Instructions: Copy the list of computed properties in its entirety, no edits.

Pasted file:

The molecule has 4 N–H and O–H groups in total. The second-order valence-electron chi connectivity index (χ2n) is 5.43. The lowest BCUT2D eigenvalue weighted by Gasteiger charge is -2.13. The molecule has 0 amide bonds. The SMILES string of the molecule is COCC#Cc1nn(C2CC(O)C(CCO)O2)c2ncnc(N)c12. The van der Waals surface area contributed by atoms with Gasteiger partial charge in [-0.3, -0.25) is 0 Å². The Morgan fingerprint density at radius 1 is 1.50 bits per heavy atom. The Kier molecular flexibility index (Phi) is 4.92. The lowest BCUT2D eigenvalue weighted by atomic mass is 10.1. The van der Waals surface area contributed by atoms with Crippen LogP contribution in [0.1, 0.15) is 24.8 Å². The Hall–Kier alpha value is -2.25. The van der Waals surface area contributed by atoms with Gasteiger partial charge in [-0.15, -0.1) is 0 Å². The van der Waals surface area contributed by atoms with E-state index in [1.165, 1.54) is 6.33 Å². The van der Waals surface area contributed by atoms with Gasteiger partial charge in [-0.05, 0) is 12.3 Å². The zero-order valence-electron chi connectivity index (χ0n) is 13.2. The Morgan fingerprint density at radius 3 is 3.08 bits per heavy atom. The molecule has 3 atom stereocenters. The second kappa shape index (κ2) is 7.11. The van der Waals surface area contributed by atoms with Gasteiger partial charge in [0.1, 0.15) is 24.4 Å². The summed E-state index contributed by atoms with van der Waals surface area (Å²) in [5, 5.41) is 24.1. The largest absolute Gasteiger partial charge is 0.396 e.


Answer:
The molecule has 4 N–H and O–H groups in total. The second-order valence-electron chi connectivity index (χ2n) is 5.43. The lowest BCUT2D eigenvalue weighted by Gasteiger charge is -2.13. The molecule has 0 amide bonds. The SMILES string of the molecule is COCC#Cc1nn(C2CC(O)C(CCO)O2)c2ncnc(N)c12. The van der Waals surface area contributed by atoms with Gasteiger partial charge in [-0.3, -0.25) is 0 Å². The Morgan fingerprint density at radius 1 is 1.50 bits per heavy atom. The Kier molecular flexibility index (Phi) is 4.92. The lowest BCUT2D eigenvalue weighted by atomic mass is 10.1. The van der Waals surface area contributed by atoms with Crippen LogP contribution in [0.1, 0.15) is 24.8 Å². The Hall–Kier alpha value is -2.25. The van der Waals surface area contributed by atoms with Gasteiger partial charge in [-0.15, -0.1) is 0 Å². The van der Waals surface area contributed by atoms with E-state index in [1.165, 1.54) is 6.33 Å². The van der Waals surface area contributed by atoms with Gasteiger partial charge in [-0.05, 0) is 12.3 Å². The zero-order valence-electron chi connectivity index (χ0n) is 13.2. The Morgan fingerprint density at radius 3 is 3.08 bits per heavy atom. The molecule has 3 atom stereocenters. The second kappa shape index (κ2) is 7.11. The van der Waals surface area contributed by atoms with Gasteiger partial charge in [0.1, 0.15) is 24.4 Å². The summed E-state index contributed by atoms with van der Waals surface area (Å²) in [5, 5.41) is 24.1. The largest absolute Gasteiger partial charge is 0.396 e.